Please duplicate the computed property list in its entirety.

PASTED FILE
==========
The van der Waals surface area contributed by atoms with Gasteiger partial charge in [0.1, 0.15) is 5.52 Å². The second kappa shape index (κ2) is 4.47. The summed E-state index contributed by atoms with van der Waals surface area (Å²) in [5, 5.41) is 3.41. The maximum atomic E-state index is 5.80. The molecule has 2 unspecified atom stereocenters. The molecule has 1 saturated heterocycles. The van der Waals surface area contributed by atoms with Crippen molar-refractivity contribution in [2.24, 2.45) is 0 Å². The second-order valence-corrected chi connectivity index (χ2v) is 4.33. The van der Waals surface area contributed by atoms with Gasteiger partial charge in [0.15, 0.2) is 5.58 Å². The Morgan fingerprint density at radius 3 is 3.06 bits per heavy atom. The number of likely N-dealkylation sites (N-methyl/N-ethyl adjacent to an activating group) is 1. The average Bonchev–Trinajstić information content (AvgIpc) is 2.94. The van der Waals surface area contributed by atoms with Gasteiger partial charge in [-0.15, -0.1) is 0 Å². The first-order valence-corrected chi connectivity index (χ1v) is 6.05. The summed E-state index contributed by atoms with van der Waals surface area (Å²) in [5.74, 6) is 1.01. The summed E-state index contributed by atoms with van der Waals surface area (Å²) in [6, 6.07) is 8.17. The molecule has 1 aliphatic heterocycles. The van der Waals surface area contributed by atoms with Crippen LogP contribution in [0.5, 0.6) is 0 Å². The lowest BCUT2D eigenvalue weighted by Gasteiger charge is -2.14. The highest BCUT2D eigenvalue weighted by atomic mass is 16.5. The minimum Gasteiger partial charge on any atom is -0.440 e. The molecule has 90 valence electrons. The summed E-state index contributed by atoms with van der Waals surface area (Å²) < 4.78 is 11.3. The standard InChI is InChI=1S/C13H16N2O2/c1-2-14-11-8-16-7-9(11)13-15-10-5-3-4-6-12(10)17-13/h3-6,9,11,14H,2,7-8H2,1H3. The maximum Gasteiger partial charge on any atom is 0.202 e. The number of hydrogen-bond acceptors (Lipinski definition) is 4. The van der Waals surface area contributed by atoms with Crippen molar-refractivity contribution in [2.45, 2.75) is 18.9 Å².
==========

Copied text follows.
The van der Waals surface area contributed by atoms with Gasteiger partial charge in [0.1, 0.15) is 5.52 Å². The second kappa shape index (κ2) is 4.47. The summed E-state index contributed by atoms with van der Waals surface area (Å²) in [5, 5.41) is 3.41. The maximum atomic E-state index is 5.80. The molecule has 2 unspecified atom stereocenters. The molecule has 1 saturated heterocycles. The van der Waals surface area contributed by atoms with Crippen molar-refractivity contribution in [2.24, 2.45) is 0 Å². The second-order valence-corrected chi connectivity index (χ2v) is 4.33. The van der Waals surface area contributed by atoms with Gasteiger partial charge in [0.15, 0.2) is 5.58 Å². The Morgan fingerprint density at radius 3 is 3.06 bits per heavy atom. The number of likely N-dealkylation sites (N-methyl/N-ethyl adjacent to an activating group) is 1. The average Bonchev–Trinajstić information content (AvgIpc) is 2.94. The van der Waals surface area contributed by atoms with Gasteiger partial charge in [-0.15, -0.1) is 0 Å². The first-order valence-corrected chi connectivity index (χ1v) is 6.05. The summed E-state index contributed by atoms with van der Waals surface area (Å²) in [5.74, 6) is 1.01. The summed E-state index contributed by atoms with van der Waals surface area (Å²) in [6, 6.07) is 8.17. The molecule has 1 aliphatic heterocycles. The van der Waals surface area contributed by atoms with Crippen LogP contribution in [0.5, 0.6) is 0 Å². The lowest BCUT2D eigenvalue weighted by Gasteiger charge is -2.14. The highest BCUT2D eigenvalue weighted by atomic mass is 16.5. The minimum Gasteiger partial charge on any atom is -0.440 e. The molecule has 90 valence electrons. The summed E-state index contributed by atoms with van der Waals surface area (Å²) < 4.78 is 11.3. The standard InChI is InChI=1S/C13H16N2O2/c1-2-14-11-8-16-7-9(11)13-15-10-5-3-4-6-12(10)17-13/h3-6,9,11,14H,2,7-8H2,1H3. The maximum Gasteiger partial charge on any atom is 0.202 e. The number of hydrogen-bond acceptors (Lipinski definition) is 4. The van der Waals surface area contributed by atoms with Crippen molar-refractivity contribution in [2.45, 2.75) is 18.9 Å².